Health and Disease

The International Classification of Diseases (ICD) is the descendant of a succession of events dating back to the early seventeenth century
The London Bills of Mortality was established early in seventeenth century, originally listing the numbers of burials. By early in the eighteenth century additional information had been added to include some causes of death.
ICD-10 was endorsed by the Forty-third World Health Assembly in May 1990 and came into use in WHO Member States as from 1994 The classification is the latest in the series. The first edition, known as the International List of Causes of Death, was adopted by the International Statistical Institute in 1893.
The World Health Organisation   took over the responsibility for the ICD   in 1948 when the Sixth Revision, which included causes of morbidity for the first time, was published.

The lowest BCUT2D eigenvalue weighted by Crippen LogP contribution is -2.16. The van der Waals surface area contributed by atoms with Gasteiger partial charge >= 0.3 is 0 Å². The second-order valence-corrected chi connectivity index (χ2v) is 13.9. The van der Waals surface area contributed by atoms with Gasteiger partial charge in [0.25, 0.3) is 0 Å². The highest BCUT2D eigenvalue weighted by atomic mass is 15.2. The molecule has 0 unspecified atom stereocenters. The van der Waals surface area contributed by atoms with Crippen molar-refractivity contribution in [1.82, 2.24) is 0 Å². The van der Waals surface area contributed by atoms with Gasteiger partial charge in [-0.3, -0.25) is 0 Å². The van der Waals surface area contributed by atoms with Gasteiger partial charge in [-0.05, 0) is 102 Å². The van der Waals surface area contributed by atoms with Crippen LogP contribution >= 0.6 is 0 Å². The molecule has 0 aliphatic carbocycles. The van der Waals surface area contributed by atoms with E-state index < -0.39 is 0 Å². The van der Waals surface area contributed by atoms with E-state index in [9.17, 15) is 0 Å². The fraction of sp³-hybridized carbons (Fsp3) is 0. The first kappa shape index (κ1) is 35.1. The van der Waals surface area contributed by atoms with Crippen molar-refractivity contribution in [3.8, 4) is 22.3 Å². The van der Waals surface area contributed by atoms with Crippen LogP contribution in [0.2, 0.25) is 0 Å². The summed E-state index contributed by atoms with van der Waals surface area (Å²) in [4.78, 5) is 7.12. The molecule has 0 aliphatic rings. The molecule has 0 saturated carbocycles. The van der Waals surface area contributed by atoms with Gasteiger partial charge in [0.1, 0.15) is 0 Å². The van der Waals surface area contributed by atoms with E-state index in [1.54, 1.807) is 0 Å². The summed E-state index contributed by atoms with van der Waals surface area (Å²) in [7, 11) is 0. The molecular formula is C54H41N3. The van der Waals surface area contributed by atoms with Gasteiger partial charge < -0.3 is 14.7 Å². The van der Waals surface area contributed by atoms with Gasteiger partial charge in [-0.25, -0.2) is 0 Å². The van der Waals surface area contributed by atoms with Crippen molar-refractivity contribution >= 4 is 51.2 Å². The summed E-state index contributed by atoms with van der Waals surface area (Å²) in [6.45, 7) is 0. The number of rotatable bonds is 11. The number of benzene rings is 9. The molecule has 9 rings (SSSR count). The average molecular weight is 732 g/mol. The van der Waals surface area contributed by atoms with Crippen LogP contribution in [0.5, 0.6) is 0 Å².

The International Classification of diseases is a structured classification of diseases with related codes, its purpose is to allow morbidity and mortality data to be systematically   collected from different countries and statistically   analysed. The ICD is published by the WHO every 10 years and is currently in its tenth edition
The ICD is the worldwide standard diagnostic classification for epidemiological, health management purposes and clinical use. They include the analysis of the general health position of population groups and   the monitoring   the frequency and prevalence of diseases and other health problems.
The number of categories in ICD has grown, in response to the increasing diverseness of uses to which it has been put   mortality, morbidity, hospital indexing and statistics, reimbursement, public policy. It has become a multi-purpose classification.
The ICD is used to classify diseases and other health   problems registered on many kinds of health and vital records including death certificates and health records.
In the latest version of the standard classification used in public health, the ICD's universe...